It’s your turn!  YOU are invited to Get on the Bus with Team Kids, alongside educators, police, fire fighters and our generous philanthropic partners, as we collectively empower our kids to create a better future for all! 

Click the DONATE button below to help us help kids to help others!



Spreading Hope to Those Who Need it Most

Spreading Hope to Those Who Need it Most

9th Annual Shop with a Cop Event


Team Kids facilitates a great deal of inspirational moments throughout the year as we empower our youngest leaders to change the world, but our annual Shop With a Cop is hard to rival.

The children from the domestic violence shelters, Human Options and The Second Step, and their courageous mothers have been through heartbreaking challenges. Our caring partners at Irvine Police Department and The City of Irvine recognize this and for the 9th consecutive year helped us spread the true spirit of the holiday season to these families.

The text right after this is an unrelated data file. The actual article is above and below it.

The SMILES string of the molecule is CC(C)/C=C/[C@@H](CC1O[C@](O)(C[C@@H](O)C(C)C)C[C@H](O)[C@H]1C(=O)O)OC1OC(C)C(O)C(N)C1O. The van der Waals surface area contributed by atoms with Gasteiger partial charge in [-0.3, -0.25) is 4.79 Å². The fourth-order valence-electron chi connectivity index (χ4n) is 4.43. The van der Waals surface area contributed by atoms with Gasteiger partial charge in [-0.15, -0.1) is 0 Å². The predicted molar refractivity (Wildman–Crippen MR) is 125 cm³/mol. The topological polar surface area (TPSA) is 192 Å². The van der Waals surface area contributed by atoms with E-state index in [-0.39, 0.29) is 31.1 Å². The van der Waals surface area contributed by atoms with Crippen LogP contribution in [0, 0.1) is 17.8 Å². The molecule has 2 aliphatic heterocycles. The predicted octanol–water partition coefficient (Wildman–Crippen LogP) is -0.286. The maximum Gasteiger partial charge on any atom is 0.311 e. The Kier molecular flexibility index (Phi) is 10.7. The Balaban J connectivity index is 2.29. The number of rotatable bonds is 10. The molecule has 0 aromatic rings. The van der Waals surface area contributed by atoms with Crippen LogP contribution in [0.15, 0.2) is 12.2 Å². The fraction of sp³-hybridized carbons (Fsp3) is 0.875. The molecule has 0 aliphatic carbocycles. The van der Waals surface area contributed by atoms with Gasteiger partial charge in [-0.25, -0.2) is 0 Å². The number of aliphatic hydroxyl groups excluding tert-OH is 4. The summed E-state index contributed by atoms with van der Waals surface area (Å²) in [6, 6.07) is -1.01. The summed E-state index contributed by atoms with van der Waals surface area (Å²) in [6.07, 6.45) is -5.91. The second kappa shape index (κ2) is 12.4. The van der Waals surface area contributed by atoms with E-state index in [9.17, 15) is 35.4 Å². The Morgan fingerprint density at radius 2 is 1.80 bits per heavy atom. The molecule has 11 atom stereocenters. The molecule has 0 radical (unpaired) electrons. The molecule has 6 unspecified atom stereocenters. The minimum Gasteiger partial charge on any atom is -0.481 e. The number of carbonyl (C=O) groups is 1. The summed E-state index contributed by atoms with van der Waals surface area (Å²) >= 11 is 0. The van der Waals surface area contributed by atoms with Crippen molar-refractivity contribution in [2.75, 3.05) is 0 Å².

At our 9th Annual Shop with a Cop, we witnessed our Irvine police officers shop for the kids in reindeer antlers. Then they entered the room with bags stuffed with toys for the kids. (Video link here for you to see). The kids’ eyes lit up and the excitement they experienced was infectious. But the truly remarkable moments of the night were the tears of joy in the mothers’ eyes and the looks of adoration the kids gave to their officers as they played together. As the evening winded down, every table was filled with a police officer and a mother engaging in heartfelt conversation, genuinely connecting with each other in the most elegant way. Team Kids’ Shop With a Cop is all about connection: the connection to each other, the connection to community, and the universal human connection to hope.

“This has truly just touched and warmed my heart. I feel important and loved. It has also taken away the stress of not being able to provide this type of Christmas on my own.”



“If There’s a Shooter at My School…”

“If There’s a Shooter at My School…”

“If there’s a shooter at my school, my friends and I are coming to your house!”